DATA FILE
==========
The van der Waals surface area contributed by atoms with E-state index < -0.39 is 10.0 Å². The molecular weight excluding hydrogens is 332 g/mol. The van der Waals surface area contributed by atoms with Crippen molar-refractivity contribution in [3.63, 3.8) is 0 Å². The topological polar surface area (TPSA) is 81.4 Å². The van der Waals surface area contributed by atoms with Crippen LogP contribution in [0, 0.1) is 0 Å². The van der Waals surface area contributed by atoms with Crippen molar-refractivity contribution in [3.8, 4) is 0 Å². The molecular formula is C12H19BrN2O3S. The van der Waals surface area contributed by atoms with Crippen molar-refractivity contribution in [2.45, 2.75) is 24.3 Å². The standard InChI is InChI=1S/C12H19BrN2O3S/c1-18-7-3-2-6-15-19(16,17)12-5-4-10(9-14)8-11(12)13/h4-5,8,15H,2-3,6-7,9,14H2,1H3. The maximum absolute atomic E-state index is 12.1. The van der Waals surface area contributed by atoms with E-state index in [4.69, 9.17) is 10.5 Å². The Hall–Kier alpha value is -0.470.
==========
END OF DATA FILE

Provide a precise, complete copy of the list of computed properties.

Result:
The van der Waals surface area contributed by atoms with E-state index < -0.39 is 10.0 Å². The molecular weight excluding hydrogens is 332 g/mol. The van der Waals surface area contributed by atoms with Crippen molar-refractivity contribution in [3.63, 3.8) is 0 Å². The topological polar surface area (TPSA) is 81.4 Å². The van der Waals surface area contributed by atoms with Crippen LogP contribution in [0, 0.1) is 0 Å². The van der Waals surface area contributed by atoms with Crippen molar-refractivity contribution in [3.8, 4) is 0 Å². The molecular formula is C12H19BrN2O3S. The van der Waals surface area contributed by atoms with Crippen molar-refractivity contribution in [2.45, 2.75) is 24.3 Å². The standard InChI is InChI=1S/C12H19BrN2O3S/c1-18-7-3-2-6-15-19(16,17)12-5-4-10(9-14)8-11(12)13/h4-5,8,15H,2-3,6-7,9,14H2,1H3. The maximum absolute atomic E-state index is 12.1. The van der Waals surface area contributed by atoms with E-state index in [4.69, 9.17) is 10.5 Å². The Hall–Kier alpha value is -0.470.